A couple days ago, CNN.com called Haiti a "passing fad" because donations to the earthquake devastated country are already beginning to slow.
Now, anyone who's not a COMPLETE IDIOT knows that there's a radical difference between a "passing fad" and the natural dwindling of donations after a disaster.
Still, for funsies, just in case anyone's confused, here's a little primer:
Passing (and already passed) fads: stone-washed denim; neon as fashion; skinny jeans; Pete Yorn; energy drinks; Ke$ha; DVD's; fist-bump-as-greeting; "Jersey Shore"; every single Kardashian; MySpace; Sarah Palin (I hope); "true 'dat"; boy bands; french bulldogs.
NOT a passing fad: disaster relief in one of the most poverty-stricken countries on earth.
The fact that donations have slowed doesn't mean that Haiti isn't "cool" anymore. It doesn't mean we've stopped caring. It means that people gave what they had to give, in unprecedented numbers, and now that money has to be put to good use. Fortunately, there are many incredible organizations at work in Haiti who are doing just that.
The ongoing challenge, of course, is that due to the size of the earthquake and the scope of the devastation, there is SO much to be done. And though we may feel we've done our part by giving once, the fact is, when it comes to Haiti, more is needed.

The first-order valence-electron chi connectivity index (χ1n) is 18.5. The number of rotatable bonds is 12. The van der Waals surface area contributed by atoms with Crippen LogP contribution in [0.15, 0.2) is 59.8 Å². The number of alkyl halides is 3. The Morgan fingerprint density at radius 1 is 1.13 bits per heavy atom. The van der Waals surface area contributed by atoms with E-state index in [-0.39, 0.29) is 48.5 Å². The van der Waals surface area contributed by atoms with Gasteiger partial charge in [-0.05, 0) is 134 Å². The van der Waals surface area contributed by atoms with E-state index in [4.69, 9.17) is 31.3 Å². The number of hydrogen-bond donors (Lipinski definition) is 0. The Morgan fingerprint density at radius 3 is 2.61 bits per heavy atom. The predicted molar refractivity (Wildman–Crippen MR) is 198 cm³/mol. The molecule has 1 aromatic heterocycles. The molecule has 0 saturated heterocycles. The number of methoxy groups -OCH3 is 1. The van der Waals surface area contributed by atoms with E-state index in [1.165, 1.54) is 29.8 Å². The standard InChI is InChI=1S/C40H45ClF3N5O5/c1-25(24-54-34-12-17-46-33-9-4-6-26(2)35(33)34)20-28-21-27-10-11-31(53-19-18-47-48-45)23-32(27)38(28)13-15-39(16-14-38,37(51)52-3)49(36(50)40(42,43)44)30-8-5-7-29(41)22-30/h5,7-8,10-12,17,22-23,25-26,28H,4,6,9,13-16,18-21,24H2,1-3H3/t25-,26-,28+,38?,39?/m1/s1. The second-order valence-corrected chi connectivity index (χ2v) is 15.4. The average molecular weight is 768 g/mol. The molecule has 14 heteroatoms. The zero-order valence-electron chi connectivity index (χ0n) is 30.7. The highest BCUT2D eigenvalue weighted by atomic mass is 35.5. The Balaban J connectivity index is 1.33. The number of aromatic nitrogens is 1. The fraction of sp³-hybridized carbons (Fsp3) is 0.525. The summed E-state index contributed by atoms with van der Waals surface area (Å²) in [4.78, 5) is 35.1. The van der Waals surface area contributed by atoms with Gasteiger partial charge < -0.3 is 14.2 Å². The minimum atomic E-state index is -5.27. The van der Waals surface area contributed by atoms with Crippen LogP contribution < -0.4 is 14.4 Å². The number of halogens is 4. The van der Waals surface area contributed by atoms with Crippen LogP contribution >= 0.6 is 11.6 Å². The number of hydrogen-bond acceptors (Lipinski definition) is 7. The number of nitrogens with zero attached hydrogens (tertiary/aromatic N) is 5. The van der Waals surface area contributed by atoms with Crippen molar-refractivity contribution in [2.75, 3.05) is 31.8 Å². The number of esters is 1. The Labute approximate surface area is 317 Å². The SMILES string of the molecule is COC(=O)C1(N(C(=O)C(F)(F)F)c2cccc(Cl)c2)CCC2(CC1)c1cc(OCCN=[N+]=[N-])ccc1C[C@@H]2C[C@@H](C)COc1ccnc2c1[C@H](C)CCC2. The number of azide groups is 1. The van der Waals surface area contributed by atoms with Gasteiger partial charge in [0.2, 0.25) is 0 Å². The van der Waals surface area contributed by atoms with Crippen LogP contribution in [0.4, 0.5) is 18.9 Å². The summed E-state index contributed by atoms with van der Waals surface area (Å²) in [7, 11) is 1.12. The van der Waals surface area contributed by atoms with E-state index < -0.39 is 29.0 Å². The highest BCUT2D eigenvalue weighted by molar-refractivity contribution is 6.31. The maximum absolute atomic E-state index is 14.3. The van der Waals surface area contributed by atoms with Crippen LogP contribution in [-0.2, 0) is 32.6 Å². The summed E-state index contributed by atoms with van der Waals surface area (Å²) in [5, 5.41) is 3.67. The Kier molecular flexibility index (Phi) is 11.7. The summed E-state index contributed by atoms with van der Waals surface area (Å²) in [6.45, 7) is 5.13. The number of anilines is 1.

Since I just slammed CNN.com for their lame "passing fad" article, I should also give them credit for another piece I read earlier today: Haiti By the Numbers. It will break your heart.
150,000 dead. 194,000 injured. 1.5 million homeless. 300,000 hungry children.
Those numbers are why I was so glad to receive an email earlier today from a reader named Thayer. (Cool name, right?) Her aunt, Anne, works with Partners in Health, an incredible organization that has done great work in Haiti for twenty years. (If you want to check them out on Charity Navigator, here's the link. If you don't want to follow the link, I'll just go ahead and tell you: they have four stars. That's the best.)
Thayer's Aunt Anne has "started a fundraising group to capitalize on the organizational skills, generosity, and overall awesomeness of women."
Thayer and her aunt are hoping that their group, Mothers for Haiti, "will morph into something much bigger than ourselves and our small social networks on the east coast so that women everywhere will be inspired to give."
Oh, no she didn't just make this an east coast/west coast challenge! (She actually didn't... but it's not a bad idea. As long as no one goes all Biggie Smalls/Tupac up in here.)
But seriously. I'm impressed, and I'm in.
Below is their summary of what Mothers for Haiti is all about. I may not be a mother yet, but I hope to be one of these days, so I'm giving $100 for me, and another $100 in honor of my mom and step-mom. East coast, west coast, or somewhere in the middle, this hemisphere or that one, I hope you'll consider doing the same.